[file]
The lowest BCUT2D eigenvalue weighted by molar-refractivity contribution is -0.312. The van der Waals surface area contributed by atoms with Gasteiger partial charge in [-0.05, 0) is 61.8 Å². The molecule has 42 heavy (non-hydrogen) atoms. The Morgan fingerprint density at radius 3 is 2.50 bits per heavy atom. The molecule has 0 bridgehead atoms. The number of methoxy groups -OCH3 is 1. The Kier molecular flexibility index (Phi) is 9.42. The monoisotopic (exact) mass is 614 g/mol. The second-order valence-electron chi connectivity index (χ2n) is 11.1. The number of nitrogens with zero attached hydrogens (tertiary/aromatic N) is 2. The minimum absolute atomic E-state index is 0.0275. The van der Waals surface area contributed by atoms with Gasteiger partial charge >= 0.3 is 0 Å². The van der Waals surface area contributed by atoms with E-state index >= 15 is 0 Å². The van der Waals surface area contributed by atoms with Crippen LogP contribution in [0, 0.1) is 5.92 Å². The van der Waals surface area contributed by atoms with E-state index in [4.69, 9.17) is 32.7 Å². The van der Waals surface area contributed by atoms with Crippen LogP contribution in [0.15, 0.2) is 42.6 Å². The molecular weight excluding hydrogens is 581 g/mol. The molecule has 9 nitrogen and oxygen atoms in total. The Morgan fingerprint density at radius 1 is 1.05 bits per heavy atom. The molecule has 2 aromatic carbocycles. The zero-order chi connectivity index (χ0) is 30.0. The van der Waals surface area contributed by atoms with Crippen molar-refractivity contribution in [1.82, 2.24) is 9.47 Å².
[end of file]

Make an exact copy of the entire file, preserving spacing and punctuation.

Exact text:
The lowest BCUT2D eigenvalue weighted by molar-refractivity contribution is -0.312. The van der Waals surface area contributed by atoms with Gasteiger partial charge in [-0.05, 0) is 61.8 Å². The molecule has 42 heavy (non-hydrogen) atoms. The Morgan fingerprint density at radius 3 is 2.50 bits per heavy atom. The molecule has 0 bridgehead atoms. The number of methoxy groups -OCH3 is 1. The Kier molecular flexibility index (Phi) is 9.42. The monoisotopic (exact) mass is 614 g/mol. The second-order valence-electron chi connectivity index (χ2n) is 11.1. The number of nitrogens with zero attached hydrogens (tertiary/aromatic N) is 2. The minimum absolute atomic E-state index is 0.0275. The van der Waals surface area contributed by atoms with Gasteiger partial charge >= 0.3 is 0 Å². The van der Waals surface area contributed by atoms with E-state index >= 15 is 0 Å². The van der Waals surface area contributed by atoms with Crippen LogP contribution in [0, 0.1) is 5.92 Å². The van der Waals surface area contributed by atoms with E-state index in [4.69, 9.17) is 32.7 Å². The van der Waals surface area contributed by atoms with Crippen LogP contribution in [0.15, 0.2) is 42.6 Å². The molecular weight excluding hydrogens is 581 g/mol. The molecule has 9 nitrogen and oxygen atoms in total. The Morgan fingerprint density at radius 1 is 1.05 bits per heavy atom. The molecule has 2 aromatic carbocycles. The zero-order chi connectivity index (χ0) is 30.0. The van der Waals surface area contributed by atoms with Crippen molar-refractivity contribution in [1.82, 2.24) is 9.47 Å².